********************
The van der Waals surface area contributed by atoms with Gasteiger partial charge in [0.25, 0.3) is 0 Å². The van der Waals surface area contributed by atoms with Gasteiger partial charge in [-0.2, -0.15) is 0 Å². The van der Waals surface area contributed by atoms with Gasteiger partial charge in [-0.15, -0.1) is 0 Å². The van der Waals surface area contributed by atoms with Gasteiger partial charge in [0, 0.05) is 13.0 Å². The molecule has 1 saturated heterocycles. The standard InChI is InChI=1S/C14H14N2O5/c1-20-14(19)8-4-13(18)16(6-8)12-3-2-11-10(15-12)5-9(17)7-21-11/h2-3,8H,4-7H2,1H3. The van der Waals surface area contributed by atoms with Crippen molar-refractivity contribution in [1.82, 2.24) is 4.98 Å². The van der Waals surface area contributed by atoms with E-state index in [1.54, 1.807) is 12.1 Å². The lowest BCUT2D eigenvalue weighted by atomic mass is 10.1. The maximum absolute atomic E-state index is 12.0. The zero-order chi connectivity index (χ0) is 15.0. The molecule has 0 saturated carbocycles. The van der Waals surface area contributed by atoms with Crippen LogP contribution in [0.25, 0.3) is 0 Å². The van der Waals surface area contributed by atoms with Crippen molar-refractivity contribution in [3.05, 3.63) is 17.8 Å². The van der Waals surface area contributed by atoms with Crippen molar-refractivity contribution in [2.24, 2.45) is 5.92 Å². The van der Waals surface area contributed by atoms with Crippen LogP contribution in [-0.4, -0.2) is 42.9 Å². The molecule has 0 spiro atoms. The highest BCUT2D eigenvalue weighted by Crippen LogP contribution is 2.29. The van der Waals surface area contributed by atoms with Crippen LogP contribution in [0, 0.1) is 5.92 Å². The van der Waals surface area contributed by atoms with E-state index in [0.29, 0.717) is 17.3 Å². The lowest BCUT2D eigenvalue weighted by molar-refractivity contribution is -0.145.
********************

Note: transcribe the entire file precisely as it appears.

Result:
The van der Waals surface area contributed by atoms with Gasteiger partial charge in [0.25, 0.3) is 0 Å². The van der Waals surface area contributed by atoms with Gasteiger partial charge in [-0.2, -0.15) is 0 Å². The van der Waals surface area contributed by atoms with Gasteiger partial charge in [-0.15, -0.1) is 0 Å². The van der Waals surface area contributed by atoms with Gasteiger partial charge in [0, 0.05) is 13.0 Å². The molecule has 1 saturated heterocycles. The standard InChI is InChI=1S/C14H14N2O5/c1-20-14(19)8-4-13(18)16(6-8)12-3-2-11-10(15-12)5-9(17)7-21-11/h2-3,8H,4-7H2,1H3. The van der Waals surface area contributed by atoms with Crippen molar-refractivity contribution in [1.82, 2.24) is 4.98 Å². The van der Waals surface area contributed by atoms with E-state index in [1.54, 1.807) is 12.1 Å². The lowest BCUT2D eigenvalue weighted by atomic mass is 10.1. The maximum absolute atomic E-state index is 12.0. The zero-order chi connectivity index (χ0) is 15.0. The molecule has 0 saturated carbocycles. The van der Waals surface area contributed by atoms with Crippen LogP contribution in [0.25, 0.3) is 0 Å². The van der Waals surface area contributed by atoms with Crippen molar-refractivity contribution in [3.05, 3.63) is 17.8 Å². The van der Waals surface area contributed by atoms with Crippen molar-refractivity contribution in [2.24, 2.45) is 5.92 Å². The van der Waals surface area contributed by atoms with Crippen LogP contribution in [-0.4, -0.2) is 42.9 Å². The molecule has 0 spiro atoms. The highest BCUT2D eigenvalue weighted by Crippen LogP contribution is 2.29. The van der Waals surface area contributed by atoms with Crippen LogP contribution in [0, 0.1) is 5.92 Å². The van der Waals surface area contributed by atoms with E-state index in [0.29, 0.717) is 17.3 Å². The lowest BCUT2D eigenvalue weighted by molar-refractivity contribution is -0.145.